Why Mercedes is pleased to be in the Hungary hunt at a 'Red Bull track'

Mercedes ended Friday practice at the Hungaroring with a clear gap to Red Bull thanks to Valtteri Bottas’s pace in topping FP2. But there are other reasons why the Black Arrows squad feels satisfied with its progress so far at a track many Formula 1 observers reckon favours Red Bull overall

Formula 1
Jul 30, 2021
How Red Bull endured its second car crash in two weeks Plus

How Red Bull endured its second car crash in two weeks

OPINION: Red Bull was justified to be upset that Lewis Hamilton survived his British GP clash with Max Verstappen and went on to win. But its attempts to lobby the FIA to reconsider the severity of Hamilton's in-race penalty were always likely to backfire, and have only succeeded in creating a PR disaster that will distract from its on-track efforts

Formula 1
Jul 30, 2021
The ‘screaming’ F1 engine future that may not be out of reach Plus

The ‘screaming’ F1 engine future that may not be out of reach

OPINION: It wasn't just the Verstappen/Hamilton clash that had the Red Bull and Mercedes bosses at loggerheads at Silverstone, with the nature of Formula 1's 2025 engines also subject for disagreement. But hopes to have loud, emotive engines that are also environmentally friendly don't have to be opposed

Formula 1
Jul 29, 2021
The drivers that need to strike gold before F1's summer break Plus

The drivers that need to strike gold before F1's summer break

OPINION: Formula 1 is about to break up for summer 2021, with the title battles finely poised. But it’s not just the latest round of Max Verstappen vs Lewis Hamilton that will be worth watching this weekend in Hungary, as plenty of drivers are eying big results to change the stories of their seasons so far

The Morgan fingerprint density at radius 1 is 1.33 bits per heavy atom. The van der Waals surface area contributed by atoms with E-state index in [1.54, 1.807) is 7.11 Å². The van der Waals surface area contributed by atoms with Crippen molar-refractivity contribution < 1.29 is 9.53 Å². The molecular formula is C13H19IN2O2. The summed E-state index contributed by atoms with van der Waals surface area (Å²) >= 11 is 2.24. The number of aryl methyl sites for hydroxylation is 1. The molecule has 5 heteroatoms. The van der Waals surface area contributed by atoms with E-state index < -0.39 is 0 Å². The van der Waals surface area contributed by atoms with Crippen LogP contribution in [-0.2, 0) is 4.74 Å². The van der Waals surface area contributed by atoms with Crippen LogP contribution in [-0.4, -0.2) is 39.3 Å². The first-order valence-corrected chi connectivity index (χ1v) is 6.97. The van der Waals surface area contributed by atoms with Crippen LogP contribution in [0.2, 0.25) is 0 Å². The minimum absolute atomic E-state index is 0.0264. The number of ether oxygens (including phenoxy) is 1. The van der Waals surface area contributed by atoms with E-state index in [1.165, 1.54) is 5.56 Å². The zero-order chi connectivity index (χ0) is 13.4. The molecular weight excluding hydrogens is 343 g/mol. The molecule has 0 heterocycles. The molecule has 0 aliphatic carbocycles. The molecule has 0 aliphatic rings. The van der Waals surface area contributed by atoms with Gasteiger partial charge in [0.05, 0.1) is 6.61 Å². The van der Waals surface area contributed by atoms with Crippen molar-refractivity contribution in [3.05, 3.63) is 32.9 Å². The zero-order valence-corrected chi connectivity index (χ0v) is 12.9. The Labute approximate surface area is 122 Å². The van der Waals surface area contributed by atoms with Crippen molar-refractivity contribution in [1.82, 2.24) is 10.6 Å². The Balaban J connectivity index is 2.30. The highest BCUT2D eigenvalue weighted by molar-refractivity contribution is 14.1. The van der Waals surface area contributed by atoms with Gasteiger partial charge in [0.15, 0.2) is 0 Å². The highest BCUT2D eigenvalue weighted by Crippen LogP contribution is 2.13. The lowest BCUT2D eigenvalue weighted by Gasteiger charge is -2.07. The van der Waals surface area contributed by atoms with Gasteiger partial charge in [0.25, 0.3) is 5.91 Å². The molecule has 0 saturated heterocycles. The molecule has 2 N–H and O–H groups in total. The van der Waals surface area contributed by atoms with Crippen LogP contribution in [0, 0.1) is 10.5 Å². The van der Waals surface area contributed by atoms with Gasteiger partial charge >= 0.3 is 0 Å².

Formula 1
Jul 28, 2021
How Lotus F1 uncovered, then squandered its last ‘unfair advantage’ Plus

How Lotus F1 uncovered, then squandered its last ‘unfair advantage’

Cast in the mould of its founder Colin Chapman, Lotus was powerful and daring but 
flawed – as it proved through further soaring peaks and painful troughs into the 1980s. DAMIEN SMITH examines a game-changing era

Formula 1
Jul 27, 2021
The core problems Yas Marina’s long-awaited tweaks won't address Plus

The core problems Yas Marina’s long-awaited tweaks won't address

OPINION: Changes to the layout of Abu Dhabi’s circuit aim to reverse the trend of insipid Formula 1 races there - the promoter has even described one of the new corners as “iconic”. And that, argues STUART CODLING, is one of this venue’s abiding failings

Formula 1
Jul 26, 2021
How Ferrari offered Britain's next F1 prospect what Red Bull couldn't Plus

How Ferrari offered Britain's next F1 prospect what Red Bull couldn't

Last year's Formula 2 runner-up Callum Ilott could be on his way to becoming the first Briton to contest a grand prix in an Alfa Romeo since Reg Parnell in 1950. But, says OLEG KARPOV, the Ferrari Driver Academy protege is having to temper his ambition at the moment – outwardly at least…

Formula 1
Jul 25, 2021